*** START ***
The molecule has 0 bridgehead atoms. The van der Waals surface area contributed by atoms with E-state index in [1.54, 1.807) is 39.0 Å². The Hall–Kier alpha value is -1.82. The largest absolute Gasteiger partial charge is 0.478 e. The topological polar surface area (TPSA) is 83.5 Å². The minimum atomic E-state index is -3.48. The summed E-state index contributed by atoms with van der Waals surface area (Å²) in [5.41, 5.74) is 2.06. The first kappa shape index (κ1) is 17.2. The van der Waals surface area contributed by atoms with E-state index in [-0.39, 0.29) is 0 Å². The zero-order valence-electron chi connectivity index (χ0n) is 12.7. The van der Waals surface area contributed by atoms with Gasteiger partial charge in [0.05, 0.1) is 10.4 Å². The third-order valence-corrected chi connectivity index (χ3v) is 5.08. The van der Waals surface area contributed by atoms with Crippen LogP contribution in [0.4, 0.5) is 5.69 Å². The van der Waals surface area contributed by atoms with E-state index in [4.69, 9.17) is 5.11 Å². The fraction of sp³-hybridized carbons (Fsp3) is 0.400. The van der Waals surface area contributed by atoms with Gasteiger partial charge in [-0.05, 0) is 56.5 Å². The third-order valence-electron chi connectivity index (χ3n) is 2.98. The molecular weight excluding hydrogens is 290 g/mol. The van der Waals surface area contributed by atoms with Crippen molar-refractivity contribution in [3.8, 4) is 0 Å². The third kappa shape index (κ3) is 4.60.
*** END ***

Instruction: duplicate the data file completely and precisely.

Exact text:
The molecule has 0 bridgehead atoms. The van der Waals surface area contributed by atoms with E-state index in [1.54, 1.807) is 39.0 Å². The Hall–Kier alpha value is -1.82. The largest absolute Gasteiger partial charge is 0.478 e. The topological polar surface area (TPSA) is 83.5 Å². The minimum atomic E-state index is -3.48. The summed E-state index contributed by atoms with van der Waals surface area (Å²) in [5.41, 5.74) is 2.06. The first kappa shape index (κ1) is 17.2. The van der Waals surface area contributed by atoms with E-state index in [-0.39, 0.29) is 0 Å². The zero-order valence-electron chi connectivity index (χ0n) is 12.7. The van der Waals surface area contributed by atoms with Gasteiger partial charge in [0.05, 0.1) is 10.4 Å². The third-order valence-corrected chi connectivity index (χ3v) is 5.08. The van der Waals surface area contributed by atoms with Crippen LogP contribution in [0.4, 0.5) is 5.69 Å². The van der Waals surface area contributed by atoms with E-state index in [4.69, 9.17) is 5.11 Å². The fraction of sp³-hybridized carbons (Fsp3) is 0.400. The van der Waals surface area contributed by atoms with Gasteiger partial charge in [-0.05, 0) is 56.5 Å². The third-order valence-electron chi connectivity index (χ3n) is 2.98. The molecular weight excluding hydrogens is 290 g/mol. The van der Waals surface area contributed by atoms with Crippen molar-refractivity contribution in [3.8, 4) is 0 Å². The third kappa shape index (κ3) is 4.60.